Noctua NH-D14 review
Posted by Hilbert Hagedoorn on: 12/13/2009 02:00 PM [ 0 comment(s) ]
Right, calm yourself down .. yes, yes. It's big man! So you guys know that the Noctua NH-U12P CPU cooler has been around for quite some time and got raving reviews. Understandably you can see it's a bit of a challenge to further improve on that success. Noctua had to go back to the drawing board and came up with the NH-D14 premium CPU cooler. It is a six heatpipe dual radiator design to improve both cooling performance and noise levels. Obviously what catches the eyes is that dual radiator, uneven design with a 140mm fan sitting smack down in the middle of the cooler-- it gives the cooler more clearance over the RAM slots while more surface area and greater heat distribution.
The fins are cooled by supplied NF-P14 (140mm) and NF-P12 (120mm) fans rated at 19.6 and 19.8 dB(A) respectively.
Courtesy of Noctua: "Our NH-U12P coolers are widely regarded as one of the best solutions on the market, so it makes us especially proud that we can offer a further substantial improvement in quiet cooling performance with the new NH-D14", explains Mag. Roland Mossig, Noctua CEO. "The NH-D14 in Ultra-Low-Noise mode actually outperforms the NH-U12P at full fan speed, so we're confident that this cooler will appeal to overclockers and silent enthusiasts alike."
Providing more surface area, better heat-distribution and superior airflow efficiency than conventional tower style heatsinks, the NH-D14's six heatpipe dual radiator design was developed to provide ultimate quiet cooling performance with the supplied NF-P14 (140mm) and NF-P12 (120mm) fans. Both fans feature Vortex-Control Notches, SCD technology and SSO-Bearings in order to achieve a perfect balance of performance and quietness.
The NH-D14's asymmetrical design gives more clearance towards the RAM slots and thus ensures good compatibility despite of the cooler's size. Hanging out at the bottom of the fin-stacks, the NF-P14 fan doesn't only contribute to the NH-D14's superb CPU cooling capabilities but also provides massive airflow over surrounding motherboard components and heatsinks.
Topped off with a tube of Noctua's NT-H1 thermal compound as well as the new SecuFirm2 multi-socket mounting system (LGA1366, LGA1156, LGA775, AM2, AM2+ and AM3), the NH-D14 is an elite choice for the highest demands in premium quality quiet cooling.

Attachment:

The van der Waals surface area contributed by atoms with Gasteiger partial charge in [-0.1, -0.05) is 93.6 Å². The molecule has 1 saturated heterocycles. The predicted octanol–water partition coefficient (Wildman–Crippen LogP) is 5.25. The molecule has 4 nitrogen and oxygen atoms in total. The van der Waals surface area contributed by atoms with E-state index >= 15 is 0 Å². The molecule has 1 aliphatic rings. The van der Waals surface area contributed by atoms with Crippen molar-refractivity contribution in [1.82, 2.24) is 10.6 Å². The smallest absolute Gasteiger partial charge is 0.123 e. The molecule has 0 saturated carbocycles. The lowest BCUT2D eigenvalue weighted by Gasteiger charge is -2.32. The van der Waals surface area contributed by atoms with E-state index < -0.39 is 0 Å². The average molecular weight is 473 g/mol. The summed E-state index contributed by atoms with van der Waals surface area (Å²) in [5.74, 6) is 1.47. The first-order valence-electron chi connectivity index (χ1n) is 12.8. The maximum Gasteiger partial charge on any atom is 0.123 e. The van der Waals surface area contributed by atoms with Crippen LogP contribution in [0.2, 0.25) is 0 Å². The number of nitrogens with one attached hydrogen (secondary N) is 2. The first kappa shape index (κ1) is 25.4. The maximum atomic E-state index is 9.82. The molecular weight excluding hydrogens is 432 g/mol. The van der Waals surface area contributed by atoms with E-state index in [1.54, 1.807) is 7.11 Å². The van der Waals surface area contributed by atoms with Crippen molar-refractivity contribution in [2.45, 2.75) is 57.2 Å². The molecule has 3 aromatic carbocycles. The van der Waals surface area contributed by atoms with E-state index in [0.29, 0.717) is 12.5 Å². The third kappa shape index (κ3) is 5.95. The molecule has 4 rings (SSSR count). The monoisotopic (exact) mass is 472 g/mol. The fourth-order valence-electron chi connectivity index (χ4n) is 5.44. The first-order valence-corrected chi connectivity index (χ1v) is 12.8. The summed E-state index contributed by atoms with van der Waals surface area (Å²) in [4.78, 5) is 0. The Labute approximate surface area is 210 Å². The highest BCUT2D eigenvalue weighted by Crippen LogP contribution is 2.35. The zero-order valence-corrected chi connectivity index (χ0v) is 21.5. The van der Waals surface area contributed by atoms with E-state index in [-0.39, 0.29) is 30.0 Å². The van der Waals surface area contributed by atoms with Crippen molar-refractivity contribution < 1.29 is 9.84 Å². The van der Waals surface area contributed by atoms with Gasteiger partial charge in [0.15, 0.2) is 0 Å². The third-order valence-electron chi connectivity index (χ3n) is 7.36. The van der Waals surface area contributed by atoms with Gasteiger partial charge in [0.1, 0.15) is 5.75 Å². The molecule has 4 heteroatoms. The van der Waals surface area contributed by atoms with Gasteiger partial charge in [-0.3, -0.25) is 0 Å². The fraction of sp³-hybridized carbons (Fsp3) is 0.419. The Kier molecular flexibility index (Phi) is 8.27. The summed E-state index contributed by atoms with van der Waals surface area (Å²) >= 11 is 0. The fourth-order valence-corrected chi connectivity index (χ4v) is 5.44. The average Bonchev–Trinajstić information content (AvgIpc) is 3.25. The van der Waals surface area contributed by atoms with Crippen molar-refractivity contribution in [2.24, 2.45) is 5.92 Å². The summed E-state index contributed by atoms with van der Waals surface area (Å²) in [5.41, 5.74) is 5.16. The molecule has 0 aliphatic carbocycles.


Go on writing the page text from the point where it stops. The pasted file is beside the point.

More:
Right -- Lets move onwards to the product gallery and installation.
We test and review the Noctua NH-U12S and NH-U14S CPU coolers. Both coolers have recently been introduced into the channel with kicks performance and versus some really nice airflow OWM controlled fans that are drop-dead silent. Hey, it's Noctua .. so you know it's good, let's check out the review shall we ?
Noctua NH-C14 CPU cooler review
In the long line of Noctua CPU coolers they introduced another CPU cooler, tagged with the name NH-C14, the heatpipes bent in a C shape and armed with not one, but two Noctua NF-P14 FLX 140mm fans this product is bound to keep any CPU released to date nicely cooled and chilled.
Noctua NH-D14 review
It is called the Noctua NH-D14 premium cooler -- but as I like to call it ... the Big Ben. Noctua had to go back to the drawing board and came up with the NH-D14 premium CPU cooler. It is a six heatpipe dual radiator design to improve both cooling performance and noise levels. Obviously what catches the eyes is that dual radiator uneven design with a 140mm fan sitting smack down in the middle of the cooler.
Noctua NH-U9 and NH-U12 heatpipe coolers
A new trend that started over the past two years is heatpipe based cooling. Several advantages directly come to mind as the principle is quite simple. You move heat towards another spot other than the source. That way you can get rid of that heat not directly away from that source, yet effectively can cool it down optimally on location B. This means less resources and effort is needed at the original point of heat. The less resources I'm talking about is a direct active form of heat dissipation e.g. loud fans. More cooling these days equals more noise, and don't we all hate it ?